Tuesday 17 September 2019

O'Neill agrees new deal

But Irish boss has not signed the contract or discussed terms

Republic of Ireland manager Martin O'Neill. Photo: Sportsfile
Republic of Ireland manager Martin O'Neill. Photo: Sportsfile
Daniel McDonnell

Daniel McDonnell

Martin O'Neill has verbally agreed to stay on as Ireland manager for the Euro 2020 campaign but has yet to discuss the terms and conditions with the FAI.

On the eve of tonight's World Cup qualifier with Moldova, the association announced that O'Neill was sticking around for a third campaign in charge regardless of whether Ireland make it to Russia or not.

Assistant Roy Keane and the rest of the back-room staff are willing to remain with a view to qualifying for a competition that will be partially staged in Dublin.

However, the deal has only been agreed in principle and it's understood that O'Neill has yet to sit down and talk money and the finer points of the contract with his employers. His current deal is believed to be worth in the region of €1m a year plus bonuses.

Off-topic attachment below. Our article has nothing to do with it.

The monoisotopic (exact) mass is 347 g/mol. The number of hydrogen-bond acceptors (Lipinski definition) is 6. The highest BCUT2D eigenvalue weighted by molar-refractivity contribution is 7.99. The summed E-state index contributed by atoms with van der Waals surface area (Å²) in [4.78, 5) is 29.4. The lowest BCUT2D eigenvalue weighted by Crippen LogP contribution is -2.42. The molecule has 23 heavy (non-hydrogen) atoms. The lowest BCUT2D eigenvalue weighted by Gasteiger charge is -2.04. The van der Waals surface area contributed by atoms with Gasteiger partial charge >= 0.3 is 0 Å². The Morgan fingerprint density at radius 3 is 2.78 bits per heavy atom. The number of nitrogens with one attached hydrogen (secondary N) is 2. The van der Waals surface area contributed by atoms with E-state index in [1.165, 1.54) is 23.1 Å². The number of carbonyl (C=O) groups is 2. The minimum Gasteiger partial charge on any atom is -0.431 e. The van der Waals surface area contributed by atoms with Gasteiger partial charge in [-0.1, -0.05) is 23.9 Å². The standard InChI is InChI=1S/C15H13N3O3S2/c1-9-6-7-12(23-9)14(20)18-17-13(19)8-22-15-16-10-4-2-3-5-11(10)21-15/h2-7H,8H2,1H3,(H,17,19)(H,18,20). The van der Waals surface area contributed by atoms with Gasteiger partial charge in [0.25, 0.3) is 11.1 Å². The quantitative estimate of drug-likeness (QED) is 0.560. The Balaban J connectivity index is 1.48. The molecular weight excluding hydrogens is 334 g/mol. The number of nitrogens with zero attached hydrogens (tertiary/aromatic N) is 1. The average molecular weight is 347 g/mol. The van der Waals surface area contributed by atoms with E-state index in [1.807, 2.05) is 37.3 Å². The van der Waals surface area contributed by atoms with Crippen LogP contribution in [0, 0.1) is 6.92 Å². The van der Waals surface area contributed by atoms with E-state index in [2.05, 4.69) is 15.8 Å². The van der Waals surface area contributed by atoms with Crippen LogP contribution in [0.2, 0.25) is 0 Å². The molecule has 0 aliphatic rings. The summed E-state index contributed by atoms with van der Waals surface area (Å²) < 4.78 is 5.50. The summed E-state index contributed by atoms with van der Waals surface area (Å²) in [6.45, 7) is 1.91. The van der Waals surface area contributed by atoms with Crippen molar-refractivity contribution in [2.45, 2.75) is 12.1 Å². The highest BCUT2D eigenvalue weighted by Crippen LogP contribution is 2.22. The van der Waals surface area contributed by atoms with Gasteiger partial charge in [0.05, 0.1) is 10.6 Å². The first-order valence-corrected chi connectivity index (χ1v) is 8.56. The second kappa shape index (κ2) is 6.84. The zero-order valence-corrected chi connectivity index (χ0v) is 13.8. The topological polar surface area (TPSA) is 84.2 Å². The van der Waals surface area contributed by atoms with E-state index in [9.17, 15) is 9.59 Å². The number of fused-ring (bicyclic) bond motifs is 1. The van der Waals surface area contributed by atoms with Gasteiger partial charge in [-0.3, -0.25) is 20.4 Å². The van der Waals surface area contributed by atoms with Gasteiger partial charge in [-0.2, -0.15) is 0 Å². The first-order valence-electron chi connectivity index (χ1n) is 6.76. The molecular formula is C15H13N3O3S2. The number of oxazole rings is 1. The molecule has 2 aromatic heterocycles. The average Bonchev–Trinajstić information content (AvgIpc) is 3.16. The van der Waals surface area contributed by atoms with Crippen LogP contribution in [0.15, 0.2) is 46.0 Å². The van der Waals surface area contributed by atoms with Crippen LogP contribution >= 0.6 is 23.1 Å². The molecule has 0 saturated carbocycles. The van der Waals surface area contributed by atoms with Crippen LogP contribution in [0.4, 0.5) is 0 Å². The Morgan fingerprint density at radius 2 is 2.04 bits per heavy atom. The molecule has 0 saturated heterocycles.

That is similar to the contract announcement before Euro 2016 which was not signed and sealed when the initial release went out. The formalities were only completed later in the year with the manager relaxed by the wait.

Following the same strategy leaves open the possibility of an awkward debate if Ireland perform poorly in the double-header with Moldova and Wales and miss out on a World Cup play-off.

Speaking in the hours before the surprise announcement by the FAI, O'Neill pointed to the success of the previous campaign and attendances at the Aviva Stadium as evidence that the public are on board with what the current regime are doing.

"We've qualified for a competition (Euro 2016), that's one out of one so far," said O'Neill, "Season tickets have gone from 4,000 to 16,000. There's some evidence we're doing OK."

O'Neill said Ireland's co-hosting of the 2020 tournament, which means they would play twice in Dublin if they qualify, was a factor in a desire to stay.

"I've enjoyed (the job) immensely. International football was something that I didn't know whether you'd get used to or not but obviously qualification for the Euros made it all worthwhile - and we're still in this competition also.

"With some younger players coming through, taking over from the old guard who will retire naturally through old age as much as anything else.

"I must admit that with the Euros and the possibility of games in Dublin, there are exciting times ahead."

Irish Independent

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